Updated 1:40 p.m. Aug. 1
New this month: Something new for every course.
There’s a new pasta place, a new beer hall, a new brewery, a new dessert confectionery, a new popsicle shop, and a new coffee place.
On the horizon: BBQ, tacos, and macarons.
Here’s the full report on what’s new in the city’s food and beverage scene right now (and what you might have missed in July).
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Lorelei, East Liberty
After a “super-soft open” last month, Lorelei has now officially opened in the former Livermore location in East Liberty. It’s a dual concept bar and beer hall from the owners of Independent Brewing Company and Hidden Harbor, Adam Henry and Peter Kurzweg. Look for a lager-forward beer program, Alpine-inspired cocktails and food by renowned chef Jamilka Borges. The team describes Lorelei as “a celebration of northern European drinking culture — community focused, people-first, with exceptional, accessible food — in a contemporary American setting.
Molinaro Ristorante, Downtown
The high-profile spot in the heart of Downtown that used to house Poros has transformed into Molinaro Ristorante, an 8,000-square foot spot with a high-end Italian approach. Expect to see a lot of Italian words on the menu and pastas at a $25 price point.
Spring Hill Brewing, Spring Hill
Spring Hill Brewing realizes a dream for Greg Kamerdze, the former front man of Pittsburgh punk band Slices. The brewery is a collaboration between Kamerdze and Mike Seamans, formerly of Mind Cure Records. They found a home for their light and fruity Belgian-style beers in a century-old Workingmen’s Beneficial Union hall. Here’s the full tale.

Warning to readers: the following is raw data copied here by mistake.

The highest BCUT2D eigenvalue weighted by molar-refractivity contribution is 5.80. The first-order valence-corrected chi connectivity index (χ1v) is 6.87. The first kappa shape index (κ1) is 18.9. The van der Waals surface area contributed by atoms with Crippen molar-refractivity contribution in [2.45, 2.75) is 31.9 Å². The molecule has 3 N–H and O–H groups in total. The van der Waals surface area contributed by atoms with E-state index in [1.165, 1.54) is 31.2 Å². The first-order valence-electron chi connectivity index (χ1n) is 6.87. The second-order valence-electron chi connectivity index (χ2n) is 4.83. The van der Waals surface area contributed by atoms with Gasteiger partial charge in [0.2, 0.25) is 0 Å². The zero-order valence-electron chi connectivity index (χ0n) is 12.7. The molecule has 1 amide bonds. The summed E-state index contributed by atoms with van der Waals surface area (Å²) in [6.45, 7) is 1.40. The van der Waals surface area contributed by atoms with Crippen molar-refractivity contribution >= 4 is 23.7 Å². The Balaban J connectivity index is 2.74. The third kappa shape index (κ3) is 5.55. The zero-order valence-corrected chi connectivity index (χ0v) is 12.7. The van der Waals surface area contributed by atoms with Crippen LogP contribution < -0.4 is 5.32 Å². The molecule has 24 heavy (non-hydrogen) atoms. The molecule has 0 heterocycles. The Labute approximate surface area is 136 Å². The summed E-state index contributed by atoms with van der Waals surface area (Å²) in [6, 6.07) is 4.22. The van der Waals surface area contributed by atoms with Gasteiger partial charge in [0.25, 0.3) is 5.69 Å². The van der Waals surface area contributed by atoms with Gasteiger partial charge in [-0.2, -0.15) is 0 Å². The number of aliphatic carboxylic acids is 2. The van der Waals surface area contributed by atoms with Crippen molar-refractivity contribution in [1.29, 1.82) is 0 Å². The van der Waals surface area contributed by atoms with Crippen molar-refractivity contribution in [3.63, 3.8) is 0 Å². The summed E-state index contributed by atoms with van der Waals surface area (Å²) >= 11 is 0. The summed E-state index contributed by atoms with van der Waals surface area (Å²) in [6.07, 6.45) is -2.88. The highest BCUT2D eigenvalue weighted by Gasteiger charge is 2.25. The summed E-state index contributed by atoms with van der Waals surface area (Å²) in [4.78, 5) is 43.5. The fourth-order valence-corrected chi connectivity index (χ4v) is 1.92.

The century-old Workingmen's Beneficial Union hall, at 1958 Varley St. (Spring Hill)Chris Togneri / For The Incline
TBSP, Mt. Oliver
After a ribbon cutting in early July, a soft opening is expected for next week at what’s billed as the nation’s first bakery incubator. TBSP’s inaugural cohort of four bakers in residence includes Who’s Nexter Jewel A. Edwards. The bakers will sell their goods at the TBSP storefront in Mt. Oliver.
From left to right, Sam Cobbett, Jewel Edwards, Christopher Hoffman, and Christina Decker.Brian Conway / For The Incline
Roundabout Brewery beer garden, Chateau
The beloved Lawrenceville brewery opened a beer garden this month along the Ohio River. Expect good beer and good views. Be sure to check Roundabout’s social media for beer garden hours before you head there.
Commonplace Coffee, Point Breeze
Adding the the growing list of Commonplace Coffee locations in and around Pittsburgh, the shop has added a Point Breeze address. It’s in the former Make Your Mark ARTspace & Coffeehouse, Good Food Pittsburgh reports.
Alquisiras Paleteria, Beechview
This cheery pink-and-yellow shop practically matches the bright paletas it sells. “Paletas,” the Post-Gazette describes, are housemade Mexican ice pops in milky, creamy, water-based, or juice-based varieties in flavors from strawberry to walnut to Oreo cookie. Alquisiras Paleteria also sells tacos, quesadillas, and sandwiches.
Moe’s Southwest Grill, Downtown
Following a five-month remodel, Moe’s has reopened in Market Square with double the space and a new look. Welcome (back) to Moe’s.